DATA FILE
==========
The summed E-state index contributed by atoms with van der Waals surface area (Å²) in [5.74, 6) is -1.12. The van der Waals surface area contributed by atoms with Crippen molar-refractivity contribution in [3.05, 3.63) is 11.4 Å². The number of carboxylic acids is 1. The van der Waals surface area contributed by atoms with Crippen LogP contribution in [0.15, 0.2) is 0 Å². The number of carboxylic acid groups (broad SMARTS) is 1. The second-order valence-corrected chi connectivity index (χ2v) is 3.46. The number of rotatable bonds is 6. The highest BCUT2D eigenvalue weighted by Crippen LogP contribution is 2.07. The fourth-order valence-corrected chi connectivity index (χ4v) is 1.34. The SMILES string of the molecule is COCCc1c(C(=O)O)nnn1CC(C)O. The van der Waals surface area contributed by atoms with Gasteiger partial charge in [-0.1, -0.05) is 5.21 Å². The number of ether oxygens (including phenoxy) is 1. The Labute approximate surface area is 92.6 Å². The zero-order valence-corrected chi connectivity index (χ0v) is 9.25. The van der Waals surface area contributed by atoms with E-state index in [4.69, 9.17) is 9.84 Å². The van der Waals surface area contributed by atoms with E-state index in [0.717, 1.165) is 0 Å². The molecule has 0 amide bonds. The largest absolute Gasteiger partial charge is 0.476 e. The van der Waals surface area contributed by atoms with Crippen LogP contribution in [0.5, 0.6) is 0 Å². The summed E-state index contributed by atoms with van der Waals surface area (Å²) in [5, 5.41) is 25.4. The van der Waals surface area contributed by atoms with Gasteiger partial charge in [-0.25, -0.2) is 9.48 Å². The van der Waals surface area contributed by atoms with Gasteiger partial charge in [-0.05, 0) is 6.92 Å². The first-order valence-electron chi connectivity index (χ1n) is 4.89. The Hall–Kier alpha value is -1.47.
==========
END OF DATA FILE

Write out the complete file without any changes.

The summed E-state index contributed by atoms with van der Waals surface area (Å²) in [5.74, 6) is -1.12. The van der Waals surface area contributed by atoms with Crippen molar-refractivity contribution in [3.05, 3.63) is 11.4 Å². The number of carboxylic acids is 1. The van der Waals surface area contributed by atoms with Crippen LogP contribution in [0.15, 0.2) is 0 Å². The number of carboxylic acid groups (broad SMARTS) is 1. The second-order valence-corrected chi connectivity index (χ2v) is 3.46. The number of rotatable bonds is 6. The highest BCUT2D eigenvalue weighted by Crippen LogP contribution is 2.07. The fourth-order valence-corrected chi connectivity index (χ4v) is 1.34. The SMILES string of the molecule is COCCc1c(C(=O)O)nnn1CC(C)O. The van der Waals surface area contributed by atoms with Gasteiger partial charge in [-0.1, -0.05) is 5.21 Å². The number of ether oxygens (including phenoxy) is 1. The Labute approximate surface area is 92.6 Å². The zero-order valence-corrected chi connectivity index (χ0v) is 9.25. The van der Waals surface area contributed by atoms with E-state index in [4.69, 9.17) is 9.84 Å². The van der Waals surface area contributed by atoms with E-state index in [0.717, 1.165) is 0 Å². The molecule has 0 amide bonds. The largest absolute Gasteiger partial charge is 0.476 e. The van der Waals surface area contributed by atoms with Crippen LogP contribution in [0.5, 0.6) is 0 Å². The summed E-state index contributed by atoms with van der Waals surface area (Å²) in [5, 5.41) is 25.4. The van der Waals surface area contributed by atoms with Gasteiger partial charge in [-0.25, -0.2) is 9.48 Å². The van der Waals surface area contributed by atoms with Gasteiger partial charge in [-0.05, 0) is 6.92 Å². The first-order valence-electron chi connectivity index (χ1n) is 4.89. The Hall–Kier alpha value is -1.47.